The closure of a 27-year-old shopping mall in Beijing has sparked sadness that winter has come for physical stores in the age of e-commerce.
North Star Shopping Center in the Asian Games Village (Yayuncun) announced its closure Monday. The center is located outside the northern part of the fourth ring road in Beijing.
The shopping mall, which opened in the year of the Asian Games in 1990, used to be the commercial pride of the Chinese capital. It was the first shopping mall to have indoor elevator for shoppers. Its supermarket was the first in Beijing to open shelves to consumers, when at the time purchases were mainly made over the counter. It was also the first store to offer non-stop shopping during the lunar New Year.
North Star group, a state-owned enterprise, said sales in 1997 were 1.2 billion yuan (about 150 million U.S. dollars).
"When I first moved here, there were many shoppers and things were cheap. But later it started to sell pricy stuff, and there were fewer and fewer people," said 55-year-old Wang Tao, who lives near the closed shopping center.
On Monday, the logo of the center had not yet been dismantled. Inside, there were red lanterns signaling the coming lunar New Year, but most shops had been vacated and doors locked. Chefs who used to work at the top floor were carrying cookware downstairs. Staff helped customers to clear credit on their shopping cards.
"The company tried to cut costs, change the way we operate and bring in more brands, but despite everything we did, we failed to turn things around," said Yang Zheya, an employee with the center.
Since 2013, profits of the shopping mall have been decreasing and it even was loss-making at times, the company said in a statement.
After the closure, the space will be used for cultural, educational and training purposes. Part of the space will be turned into company offices.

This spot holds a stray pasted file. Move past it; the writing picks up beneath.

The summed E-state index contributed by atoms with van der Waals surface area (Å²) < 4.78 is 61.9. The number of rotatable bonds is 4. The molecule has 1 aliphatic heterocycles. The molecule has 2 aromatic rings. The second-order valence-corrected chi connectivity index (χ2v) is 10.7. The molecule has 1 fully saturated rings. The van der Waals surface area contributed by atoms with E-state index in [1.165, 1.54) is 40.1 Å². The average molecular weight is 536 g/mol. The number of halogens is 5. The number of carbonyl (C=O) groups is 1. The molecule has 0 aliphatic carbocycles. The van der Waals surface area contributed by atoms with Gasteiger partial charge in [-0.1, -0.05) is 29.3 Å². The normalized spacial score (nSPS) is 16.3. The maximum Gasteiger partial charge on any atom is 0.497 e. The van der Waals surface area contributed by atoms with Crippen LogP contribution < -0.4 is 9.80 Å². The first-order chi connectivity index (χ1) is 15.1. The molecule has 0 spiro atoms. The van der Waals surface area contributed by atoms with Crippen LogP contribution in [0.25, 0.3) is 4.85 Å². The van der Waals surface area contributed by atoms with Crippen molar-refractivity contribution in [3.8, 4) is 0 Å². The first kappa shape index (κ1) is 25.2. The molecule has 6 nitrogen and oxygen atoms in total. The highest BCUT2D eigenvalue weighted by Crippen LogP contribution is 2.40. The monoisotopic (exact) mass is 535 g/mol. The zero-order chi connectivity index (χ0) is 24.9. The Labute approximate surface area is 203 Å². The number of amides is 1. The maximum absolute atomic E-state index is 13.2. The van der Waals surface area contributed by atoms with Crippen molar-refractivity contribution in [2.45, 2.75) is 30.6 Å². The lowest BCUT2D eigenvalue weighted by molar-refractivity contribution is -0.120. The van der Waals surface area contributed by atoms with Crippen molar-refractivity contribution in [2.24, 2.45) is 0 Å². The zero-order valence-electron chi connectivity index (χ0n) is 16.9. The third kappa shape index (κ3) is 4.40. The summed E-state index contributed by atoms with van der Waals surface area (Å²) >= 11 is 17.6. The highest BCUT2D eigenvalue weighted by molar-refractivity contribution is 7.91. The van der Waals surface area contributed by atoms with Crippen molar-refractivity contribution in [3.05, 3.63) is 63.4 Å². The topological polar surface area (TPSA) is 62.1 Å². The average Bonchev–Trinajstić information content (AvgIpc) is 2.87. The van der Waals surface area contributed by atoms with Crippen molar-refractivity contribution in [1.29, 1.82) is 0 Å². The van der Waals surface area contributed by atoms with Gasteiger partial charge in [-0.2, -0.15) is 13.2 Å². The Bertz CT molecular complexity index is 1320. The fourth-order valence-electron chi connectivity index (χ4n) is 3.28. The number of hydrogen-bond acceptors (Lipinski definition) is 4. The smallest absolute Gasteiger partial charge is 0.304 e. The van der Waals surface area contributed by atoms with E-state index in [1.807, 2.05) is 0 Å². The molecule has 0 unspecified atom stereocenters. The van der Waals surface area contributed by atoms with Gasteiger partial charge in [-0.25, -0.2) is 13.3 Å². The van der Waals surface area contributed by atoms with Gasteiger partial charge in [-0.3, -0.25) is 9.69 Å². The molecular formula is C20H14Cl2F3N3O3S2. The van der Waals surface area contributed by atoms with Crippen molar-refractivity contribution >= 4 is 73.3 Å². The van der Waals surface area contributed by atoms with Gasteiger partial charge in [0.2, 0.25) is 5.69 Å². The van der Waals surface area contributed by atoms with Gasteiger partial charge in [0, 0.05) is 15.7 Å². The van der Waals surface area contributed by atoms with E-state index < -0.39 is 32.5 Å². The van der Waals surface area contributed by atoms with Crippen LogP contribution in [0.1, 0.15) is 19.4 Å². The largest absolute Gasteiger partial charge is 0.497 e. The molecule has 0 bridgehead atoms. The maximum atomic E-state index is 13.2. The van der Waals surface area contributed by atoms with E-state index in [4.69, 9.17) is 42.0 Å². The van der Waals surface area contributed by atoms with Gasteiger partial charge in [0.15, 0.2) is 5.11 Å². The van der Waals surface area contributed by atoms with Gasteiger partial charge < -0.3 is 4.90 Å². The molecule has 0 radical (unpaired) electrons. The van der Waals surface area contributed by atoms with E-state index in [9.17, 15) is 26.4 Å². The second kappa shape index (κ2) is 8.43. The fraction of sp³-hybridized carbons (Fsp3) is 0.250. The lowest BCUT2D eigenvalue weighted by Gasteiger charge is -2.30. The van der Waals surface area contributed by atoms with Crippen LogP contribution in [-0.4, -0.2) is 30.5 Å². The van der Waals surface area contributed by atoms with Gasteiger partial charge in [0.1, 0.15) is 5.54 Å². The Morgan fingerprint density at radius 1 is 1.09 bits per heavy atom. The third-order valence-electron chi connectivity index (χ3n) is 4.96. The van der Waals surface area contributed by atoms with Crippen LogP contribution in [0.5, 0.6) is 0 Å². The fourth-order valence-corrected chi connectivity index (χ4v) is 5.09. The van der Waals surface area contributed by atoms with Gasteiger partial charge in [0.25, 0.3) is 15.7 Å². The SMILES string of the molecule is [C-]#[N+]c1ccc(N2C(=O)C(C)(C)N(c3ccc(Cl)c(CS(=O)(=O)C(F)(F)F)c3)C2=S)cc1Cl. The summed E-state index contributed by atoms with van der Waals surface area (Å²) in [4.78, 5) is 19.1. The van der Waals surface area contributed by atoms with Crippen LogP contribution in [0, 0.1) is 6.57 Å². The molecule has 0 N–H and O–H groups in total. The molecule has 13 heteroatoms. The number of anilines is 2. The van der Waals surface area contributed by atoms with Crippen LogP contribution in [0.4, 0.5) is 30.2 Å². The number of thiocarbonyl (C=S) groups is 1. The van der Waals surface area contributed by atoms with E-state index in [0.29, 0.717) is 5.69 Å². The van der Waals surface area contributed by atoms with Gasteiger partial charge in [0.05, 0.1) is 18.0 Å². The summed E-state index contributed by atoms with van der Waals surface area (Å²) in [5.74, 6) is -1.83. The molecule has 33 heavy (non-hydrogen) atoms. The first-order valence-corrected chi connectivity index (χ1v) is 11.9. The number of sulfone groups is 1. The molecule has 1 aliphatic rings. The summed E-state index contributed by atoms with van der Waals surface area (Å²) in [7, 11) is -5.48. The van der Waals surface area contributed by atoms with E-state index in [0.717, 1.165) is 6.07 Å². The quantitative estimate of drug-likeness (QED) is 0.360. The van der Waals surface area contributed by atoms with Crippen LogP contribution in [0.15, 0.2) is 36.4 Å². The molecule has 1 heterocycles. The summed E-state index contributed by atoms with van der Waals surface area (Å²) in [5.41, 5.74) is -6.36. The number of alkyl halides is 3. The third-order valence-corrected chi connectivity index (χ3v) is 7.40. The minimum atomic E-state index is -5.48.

North Star is the latest shopping center domino to fall in Beijing. Starting from May last year, stores began to pull out from Sogo, one of the largest shopping malls in Xuanwumen, central Beijing. The destiny for the Sogo is still unclear.
Such a gloomy outlook has become common among department stores and shopping centers, as e-commerce has reshaped the country's retail landscape. Companies sell things online at lower margins, and Chinese consumers have become used to clicking on their smartphones and having their groceries delivered at the doorstep.
According to the China General Chamber of Commerce, sales of major retail companies in China fell by 0.5 percent, 0.4 percentage points more than the last year.
"The impact of e-commerce, rising costs and market competition has forced shopping centers like North Star to lose their advantage and end up in closure or bankruptcy," said Cao Lei, head of China's E-Commerce Research Center.
"In the industry reshuffle, new retail, which integrates online with offline shopping, and provides a refreshing shopping experience, is taking hold," Cao said.
Alibaba's Hema supermarket has opened 25 outlets in seven Chinese cities. Consumers can shop for groceries and have food cooked, all under one roof.
Another e-commerce giant JD.com opened its first offline fresh food supermarket in January. The 7FRESH supermarket covers over 4,000 square meters and is located near JD.com's headquarters in southern Beijing.
Wang Xiaosong, president of 7FRESH, said it planned to open 1,000 shops across China within the next five years.
In new retail, big data records your shopping preference, delivery is made within half an hour and payment is made through facial recognition.
"Technology is changing traditional retail, and only those who can adapt well will thrive," Cao said.